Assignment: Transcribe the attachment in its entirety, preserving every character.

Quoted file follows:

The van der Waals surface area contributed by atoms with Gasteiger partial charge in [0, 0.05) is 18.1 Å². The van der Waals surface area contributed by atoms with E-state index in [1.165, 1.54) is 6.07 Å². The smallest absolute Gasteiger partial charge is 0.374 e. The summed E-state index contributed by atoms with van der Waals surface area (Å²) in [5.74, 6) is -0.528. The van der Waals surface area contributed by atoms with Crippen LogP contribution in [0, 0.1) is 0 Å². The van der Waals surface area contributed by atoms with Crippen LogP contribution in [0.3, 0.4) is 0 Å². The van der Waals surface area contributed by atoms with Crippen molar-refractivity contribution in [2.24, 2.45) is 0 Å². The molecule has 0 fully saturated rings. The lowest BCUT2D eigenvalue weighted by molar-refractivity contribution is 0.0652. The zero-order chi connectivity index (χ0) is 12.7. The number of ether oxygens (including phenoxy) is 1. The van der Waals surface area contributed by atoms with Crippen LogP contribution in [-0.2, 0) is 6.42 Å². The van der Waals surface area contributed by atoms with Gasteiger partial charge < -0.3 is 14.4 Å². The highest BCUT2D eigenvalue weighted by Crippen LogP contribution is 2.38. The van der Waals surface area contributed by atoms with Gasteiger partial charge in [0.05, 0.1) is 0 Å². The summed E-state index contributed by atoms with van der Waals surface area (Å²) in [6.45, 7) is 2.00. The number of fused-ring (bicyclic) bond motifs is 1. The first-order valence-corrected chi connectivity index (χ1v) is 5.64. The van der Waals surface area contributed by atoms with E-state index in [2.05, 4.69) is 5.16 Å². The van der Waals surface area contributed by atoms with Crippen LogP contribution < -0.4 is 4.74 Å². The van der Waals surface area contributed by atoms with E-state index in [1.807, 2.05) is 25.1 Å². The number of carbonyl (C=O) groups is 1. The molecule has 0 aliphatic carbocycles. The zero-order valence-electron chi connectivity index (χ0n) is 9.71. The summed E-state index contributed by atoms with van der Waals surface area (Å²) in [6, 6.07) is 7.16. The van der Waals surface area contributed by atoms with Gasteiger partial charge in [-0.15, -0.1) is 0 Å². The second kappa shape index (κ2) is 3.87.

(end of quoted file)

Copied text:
The van der Waals surface area contributed by atoms with Gasteiger partial charge in [0, 0.05) is 18.1 Å². The van der Waals surface area contributed by atoms with E-state index in [1.165, 1.54) is 6.07 Å². The smallest absolute Gasteiger partial charge is 0.374 e. The summed E-state index contributed by atoms with van der Waals surface area (Å²) in [5.74, 6) is -0.528. The van der Waals surface area contributed by atoms with Crippen LogP contribution in [0, 0.1) is 0 Å². The van der Waals surface area contributed by atoms with Crippen LogP contribution in [0.3, 0.4) is 0 Å². The van der Waals surface area contributed by atoms with Crippen molar-refractivity contribution in [2.24, 2.45) is 0 Å². The molecule has 0 fully saturated rings. The lowest BCUT2D eigenvalue weighted by molar-refractivity contribution is 0.0652. The zero-order chi connectivity index (χ0) is 12.7. The number of ether oxygens (including phenoxy) is 1. The van der Waals surface area contributed by atoms with Crippen LogP contribution in [-0.2, 0) is 6.42 Å². The van der Waals surface area contributed by atoms with Gasteiger partial charge < -0.3 is 14.4 Å². The highest BCUT2D eigenvalue weighted by Crippen LogP contribution is 2.38. The van der Waals surface area contributed by atoms with Gasteiger partial charge in [0.05, 0.1) is 0 Å². The summed E-state index contributed by atoms with van der Waals surface area (Å²) in [6.45, 7) is 2.00. The number of fused-ring (bicyclic) bond motifs is 1. The first-order valence-corrected chi connectivity index (χ1v) is 5.64. The van der Waals surface area contributed by atoms with E-state index in [2.05, 4.69) is 5.16 Å². The van der Waals surface area contributed by atoms with Crippen LogP contribution < -0.4 is 4.74 Å². The van der Waals surface area contributed by atoms with E-state index in [1.807, 2.05) is 25.1 Å². The number of carbonyl (C=O) groups is 1. The molecule has 0 aliphatic carbocycles. The zero-order valence-electron chi connectivity index (χ0n) is 9.71. The summed E-state index contributed by atoms with van der Waals surface area (Å²) in [6, 6.07) is 7.16. The van der Waals surface area contributed by atoms with Gasteiger partial charge in [-0.15, -0.1) is 0 Å². The second kappa shape index (κ2) is 3.87.